A BIRD’S EYE LOOK AT EASTERN LONG ISLAND POSTAL
©Calvet M. Hahn 1997
With a population of about 7.3-millions, Long Island has more people today than all but six states: California, Illinois, New York, Texas, Ohio and Pennsylvania. Geographically, it stretches from Manhattan east to the Rhode Island border. Population has always been concentrated on the western end—the Old Dutch five towns—that became the basis for Brooklyn and Queens—rather than to the east, where Suffolk has about half the area but only about 1.1-million people. Nevertheless, the Suffolk population is about that of new Mexico or Utah and greater than that of a dozen other states.
Within Suffolk, the population also concentrates to the west; Huntington, Smithtown, Copiague, Babylon, Bayshore, Patchogue, etc. are the big population centers. A line drawn north and south from Riverhead, the former town of Suffolk Court House, which has a population of about 7,585, would show north branch population centers at Greenport (2,459) and Mattituck (1,995), while to the south the various Hamptons add up to about 12,500 in population with Sag Harbor (2,363) and Montauk (1,300) being the other population centers on the south branch.
The earliest Long Island map is one made by Cornelis Hendrieux in 1616. It shows what appear to be three separate islands and a major inland lake. The Dutch map of 1635 shows the same features. There is a separation at Jamaica Bay running inland at Valley Stream to the north shore and another offshore island that now comprises the Rockaway’s and the western end of Fire Island. Shinnecock Bay inlet did not exist. Lake Ronkonkoma covered a good deal of the central portion of the island.
The appearance of Long Island apparently changed dramatically in the 1630s as a result of the major colonial hurricanes of that decade. Core studies along the Gulf of Mexico coast began around 1989 under the direction of Dr. Kam-Biu Liu of Louisiana State University with those taken later in the 1990s from Rhode Island marshes indicating two major colonial hurricanes during the 1630s, one in 1635 and a lesser one in 1638. The eye of the first passed between Boston and Plymouth. Work is just beginning in Jamaica Bay to see the hurricane indications there. The colonial maps indicate Long Island was much different prior to the storms of the 1630s. However, as there was little European settlement except in western Brooklyn until after these storms there are few if any records to demark the changes.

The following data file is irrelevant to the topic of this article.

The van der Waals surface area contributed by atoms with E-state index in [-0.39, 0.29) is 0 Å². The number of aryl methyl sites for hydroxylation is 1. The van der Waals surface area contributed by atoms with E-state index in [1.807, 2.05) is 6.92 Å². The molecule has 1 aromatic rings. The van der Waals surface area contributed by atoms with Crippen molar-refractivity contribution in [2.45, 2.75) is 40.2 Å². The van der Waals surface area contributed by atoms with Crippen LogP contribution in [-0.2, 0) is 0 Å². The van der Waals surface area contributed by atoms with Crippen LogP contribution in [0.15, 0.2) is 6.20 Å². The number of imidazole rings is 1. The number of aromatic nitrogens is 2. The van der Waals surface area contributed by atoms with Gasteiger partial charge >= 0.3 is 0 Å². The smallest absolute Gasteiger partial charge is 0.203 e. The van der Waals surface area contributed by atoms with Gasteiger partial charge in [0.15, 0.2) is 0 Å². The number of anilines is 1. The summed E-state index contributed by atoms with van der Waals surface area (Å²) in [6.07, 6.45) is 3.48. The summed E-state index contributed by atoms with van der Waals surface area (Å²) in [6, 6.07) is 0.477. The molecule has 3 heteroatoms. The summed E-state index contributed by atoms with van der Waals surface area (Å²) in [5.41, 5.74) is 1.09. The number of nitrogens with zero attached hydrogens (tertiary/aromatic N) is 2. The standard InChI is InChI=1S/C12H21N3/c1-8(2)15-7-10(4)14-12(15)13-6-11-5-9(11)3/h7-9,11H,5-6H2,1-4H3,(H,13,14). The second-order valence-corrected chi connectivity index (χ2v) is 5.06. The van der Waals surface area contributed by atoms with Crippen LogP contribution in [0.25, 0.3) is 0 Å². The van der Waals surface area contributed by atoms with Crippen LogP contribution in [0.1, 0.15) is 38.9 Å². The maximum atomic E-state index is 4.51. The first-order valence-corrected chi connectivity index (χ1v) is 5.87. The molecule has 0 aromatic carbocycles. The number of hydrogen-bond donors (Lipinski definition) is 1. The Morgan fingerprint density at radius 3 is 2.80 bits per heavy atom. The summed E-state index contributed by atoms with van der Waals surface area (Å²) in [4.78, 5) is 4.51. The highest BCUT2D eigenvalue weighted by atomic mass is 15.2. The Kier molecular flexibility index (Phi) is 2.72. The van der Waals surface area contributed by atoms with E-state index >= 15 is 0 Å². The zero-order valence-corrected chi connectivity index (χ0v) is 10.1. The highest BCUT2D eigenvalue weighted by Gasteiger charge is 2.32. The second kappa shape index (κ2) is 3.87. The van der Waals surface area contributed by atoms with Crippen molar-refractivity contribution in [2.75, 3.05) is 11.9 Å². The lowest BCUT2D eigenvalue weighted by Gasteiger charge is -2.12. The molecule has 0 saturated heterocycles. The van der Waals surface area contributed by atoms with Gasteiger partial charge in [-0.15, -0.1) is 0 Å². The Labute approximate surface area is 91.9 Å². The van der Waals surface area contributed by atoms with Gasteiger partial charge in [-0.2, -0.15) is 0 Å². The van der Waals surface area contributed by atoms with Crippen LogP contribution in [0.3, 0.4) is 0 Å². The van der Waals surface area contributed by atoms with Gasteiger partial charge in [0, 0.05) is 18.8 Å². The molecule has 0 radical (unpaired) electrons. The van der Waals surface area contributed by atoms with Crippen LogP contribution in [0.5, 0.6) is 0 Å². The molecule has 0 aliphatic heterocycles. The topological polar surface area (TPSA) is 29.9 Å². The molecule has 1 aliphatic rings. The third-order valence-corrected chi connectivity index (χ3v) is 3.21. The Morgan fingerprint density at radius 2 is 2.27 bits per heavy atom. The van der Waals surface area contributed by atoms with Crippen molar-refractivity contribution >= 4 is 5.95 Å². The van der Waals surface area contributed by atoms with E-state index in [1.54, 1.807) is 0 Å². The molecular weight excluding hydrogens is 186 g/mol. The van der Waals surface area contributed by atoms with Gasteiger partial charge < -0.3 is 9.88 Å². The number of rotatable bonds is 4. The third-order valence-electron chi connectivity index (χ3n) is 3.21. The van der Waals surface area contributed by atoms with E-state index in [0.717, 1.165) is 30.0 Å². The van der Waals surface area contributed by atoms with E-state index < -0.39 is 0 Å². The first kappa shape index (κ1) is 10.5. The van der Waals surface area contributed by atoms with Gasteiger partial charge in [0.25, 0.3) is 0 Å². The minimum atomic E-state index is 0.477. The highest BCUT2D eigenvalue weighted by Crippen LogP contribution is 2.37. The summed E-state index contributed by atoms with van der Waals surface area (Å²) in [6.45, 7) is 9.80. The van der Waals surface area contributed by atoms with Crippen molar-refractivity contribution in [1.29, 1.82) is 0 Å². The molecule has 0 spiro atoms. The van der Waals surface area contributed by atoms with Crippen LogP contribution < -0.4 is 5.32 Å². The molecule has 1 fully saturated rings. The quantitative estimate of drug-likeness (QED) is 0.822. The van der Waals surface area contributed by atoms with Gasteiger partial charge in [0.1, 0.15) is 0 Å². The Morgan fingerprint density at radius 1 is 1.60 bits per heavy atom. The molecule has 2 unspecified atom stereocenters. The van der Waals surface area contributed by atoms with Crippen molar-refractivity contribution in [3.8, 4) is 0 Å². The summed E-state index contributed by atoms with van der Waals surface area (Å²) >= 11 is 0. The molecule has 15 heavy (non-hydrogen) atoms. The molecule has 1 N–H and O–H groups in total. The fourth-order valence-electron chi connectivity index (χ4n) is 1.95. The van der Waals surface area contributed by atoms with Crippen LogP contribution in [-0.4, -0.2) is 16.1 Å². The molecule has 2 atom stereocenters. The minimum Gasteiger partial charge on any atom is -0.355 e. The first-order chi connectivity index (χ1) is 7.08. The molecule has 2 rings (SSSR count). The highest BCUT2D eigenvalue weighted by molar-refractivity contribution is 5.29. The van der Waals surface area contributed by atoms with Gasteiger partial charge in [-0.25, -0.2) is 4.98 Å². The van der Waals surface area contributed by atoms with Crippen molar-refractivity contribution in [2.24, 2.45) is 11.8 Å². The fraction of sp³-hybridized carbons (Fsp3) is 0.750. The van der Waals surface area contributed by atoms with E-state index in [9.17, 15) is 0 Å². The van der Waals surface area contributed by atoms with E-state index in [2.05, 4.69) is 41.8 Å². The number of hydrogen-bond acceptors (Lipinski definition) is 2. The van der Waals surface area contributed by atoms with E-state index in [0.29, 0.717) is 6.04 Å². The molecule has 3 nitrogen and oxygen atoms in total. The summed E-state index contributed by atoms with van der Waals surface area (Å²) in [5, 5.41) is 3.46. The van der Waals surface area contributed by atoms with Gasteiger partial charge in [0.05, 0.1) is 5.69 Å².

While Manhattan and western Long Island were settled by the Dutch, eastern Long Island was included as part of the Plymouth grant of 1620 and conveyed to the earl of Stirling in 1635. Among the earliest English settlements were Gardiner’s Island in 1639 and Hempstead in 1640-1643. Hempstead was first settled from Lynn, Mass. and then Stamford, Conn. The Lynn men driven out of Hempstead in 1640 settled Southampton, while settlers from Hingham, Mass. and New Haven, Conn. settled Southold (1640-1644). Lynn men also settled East Hampton in 1648, while Newtown (Middleburgh) was settled in 1652 and Huntington in 1653 by men from New Haven, Hempstead, Southold and Southampton. Setauket was settled from Boston in 1655, the same year that Cromwellians led by ‘Bull’ Smith settled Smithtown. Eastern Long Island was Presbyterian through and through. The Plymouth settlement Puritans were largely Congregationalist while Massachusetts Bay settlers leaned more toward Presbyterianism. While the two groups cooperated in Massachusetts, the Presbyterians drifted towards Connecticut and Long Island with nine churches established between 1640 and 1670 on Long Island. Stemming from the religious views, autonomous town meeting governments dominated eastern Long Island from the days of the takeover of New York by the Duke of York onward.
The Hamptons were frequent habitats of pirates and privateers (do things ever change?) and stories of buried treasure on eastern Long Island are still heard. Whaling began in the Hamptons in 1675 with Sag Harbor (founded 1630) becoming the chief whaling port from the Revolution onward to the late 19th century. It was a British naval base during the Revolution and George Washington named Henry Dering as custom’s collector—he became Sag Harbor’s first postmaster. By 1678, trading was sufficiently brisk that Southampton rivaled New York City as a trading port.